Oliver not invaluable to Angels after all

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darren oliver.jpgSure, Darren Oliver was eligible for free agency again this winter, but the Angels could have essentially held him hostage for the second year in a row by offering him arbitration. It’s the tactic they used last year, knowing that Oliver, as a Type A free agent, wouldn’t have a market once teams had to give up a draft pick to sign him.
Oliver accepted arbitration then, re-signed for $3.665 million and posted a career-best ERA for a second straight season, finishing at 2.71 in 73 innings. He won five games, lost just once and recorded a 65/22 K/BB ratio. He also played a key role in all three wins over the Red Sox in the ALDS and gave up runs in just one of his eight postseason appearances overall.
Given that it worked out so well last year, the guess was that the Angels would offer arbitration one more time. However, they declined to do so before Tuesday’s deadline, a decision that placed Oliver on the open market for the first time in three years. Since anyone can sign him without surrendering a draft pick and he’ll likely want just a one-year deal — he’s indicated that he’d retire after next season — several contenders figure to pursue him.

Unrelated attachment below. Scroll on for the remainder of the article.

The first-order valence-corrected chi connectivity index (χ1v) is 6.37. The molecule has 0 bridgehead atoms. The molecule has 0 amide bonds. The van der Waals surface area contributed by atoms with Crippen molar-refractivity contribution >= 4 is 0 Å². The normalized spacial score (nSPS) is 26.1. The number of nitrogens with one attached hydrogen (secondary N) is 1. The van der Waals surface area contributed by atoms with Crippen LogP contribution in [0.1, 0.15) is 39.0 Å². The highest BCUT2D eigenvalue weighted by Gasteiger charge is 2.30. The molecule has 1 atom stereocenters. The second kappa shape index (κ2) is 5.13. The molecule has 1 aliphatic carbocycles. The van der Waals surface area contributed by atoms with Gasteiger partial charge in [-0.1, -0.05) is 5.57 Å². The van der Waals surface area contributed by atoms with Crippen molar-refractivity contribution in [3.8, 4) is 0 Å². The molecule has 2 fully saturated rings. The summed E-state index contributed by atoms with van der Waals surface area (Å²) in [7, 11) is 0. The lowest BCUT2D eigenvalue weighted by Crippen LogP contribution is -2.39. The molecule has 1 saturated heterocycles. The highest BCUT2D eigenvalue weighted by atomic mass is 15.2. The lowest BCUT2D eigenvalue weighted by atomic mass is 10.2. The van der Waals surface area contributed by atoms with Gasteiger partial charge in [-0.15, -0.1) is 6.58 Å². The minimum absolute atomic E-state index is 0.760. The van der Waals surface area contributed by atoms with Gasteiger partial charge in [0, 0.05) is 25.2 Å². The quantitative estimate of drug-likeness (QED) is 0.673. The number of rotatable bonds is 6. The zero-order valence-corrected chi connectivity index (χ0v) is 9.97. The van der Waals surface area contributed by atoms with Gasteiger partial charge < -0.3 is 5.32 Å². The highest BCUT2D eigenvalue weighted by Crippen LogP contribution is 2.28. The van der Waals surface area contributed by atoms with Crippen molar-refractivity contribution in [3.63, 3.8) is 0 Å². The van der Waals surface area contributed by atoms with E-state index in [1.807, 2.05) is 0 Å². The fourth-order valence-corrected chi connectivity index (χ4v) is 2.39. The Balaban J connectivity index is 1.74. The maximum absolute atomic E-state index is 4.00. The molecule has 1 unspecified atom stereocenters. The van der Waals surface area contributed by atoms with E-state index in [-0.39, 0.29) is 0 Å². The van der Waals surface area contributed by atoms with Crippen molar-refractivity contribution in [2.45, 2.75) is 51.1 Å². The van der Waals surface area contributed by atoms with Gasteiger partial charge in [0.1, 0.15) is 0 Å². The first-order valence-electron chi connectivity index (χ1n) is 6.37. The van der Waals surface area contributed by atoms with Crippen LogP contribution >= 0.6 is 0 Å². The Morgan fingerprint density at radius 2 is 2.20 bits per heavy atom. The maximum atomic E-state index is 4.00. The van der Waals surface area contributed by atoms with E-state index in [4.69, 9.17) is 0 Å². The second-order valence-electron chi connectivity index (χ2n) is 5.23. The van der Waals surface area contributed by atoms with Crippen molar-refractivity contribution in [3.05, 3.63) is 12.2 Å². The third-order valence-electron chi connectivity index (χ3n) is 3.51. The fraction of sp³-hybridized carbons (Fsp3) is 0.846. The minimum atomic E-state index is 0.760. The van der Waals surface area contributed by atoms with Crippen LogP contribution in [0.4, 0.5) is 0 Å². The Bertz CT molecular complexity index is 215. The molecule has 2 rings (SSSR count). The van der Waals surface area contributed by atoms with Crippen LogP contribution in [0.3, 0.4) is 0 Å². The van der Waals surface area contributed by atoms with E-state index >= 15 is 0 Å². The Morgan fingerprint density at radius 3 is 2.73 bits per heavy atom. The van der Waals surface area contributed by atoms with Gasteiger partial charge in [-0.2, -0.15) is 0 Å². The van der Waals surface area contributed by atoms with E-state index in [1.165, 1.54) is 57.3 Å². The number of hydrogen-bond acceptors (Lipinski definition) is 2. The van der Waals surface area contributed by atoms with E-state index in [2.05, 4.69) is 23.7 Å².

It suggests the Angels financial picture is even murkier than was anticipated at season’s end. Oliver was certainly the team’s best reliever last year, but if he re-signed for $4 million, he’d be just the team’s fourth-highest paid reliever in 2010. Well, technically, third, since Justin Speier, who will earn $5.25 million, was already released in August. The Angels also owe Brian Fuentes $9 million and the rehabbing Scot Shields $5.35 million.
The Angels still have the most major league talent in the AL West, but the bad contracts they’ve handed out suddenly seem to have caught up to them. They’ll be the division favorites in 2010 regardless, but GM Tony Reagins will have quite a challenge on his hands to keep the Halos on top in 2011 and beyond.

Yankees acquire A.J. Cole from the Nats

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The New York Yankees have acquired reliever A.J. Cole from the Washington Nationals for cash considerations.

Cole was supposed to be the Nats’ fifth starter this year but that didn’t work out too well. He pitched in four games for the Nats, starting two, to the tune of a 13.06 ERA, having given up six home runs in 10.1 innings. That’s . . . something.

Don’t get too used to Cole on the New York roster, as this seems like one of those “give us an arm” for a couple of days deals, after which Cole will be DFA’d and will either accept an assignment to Scranton or be cut loose. Such is life at the fringes for a guy who is out of minor league options.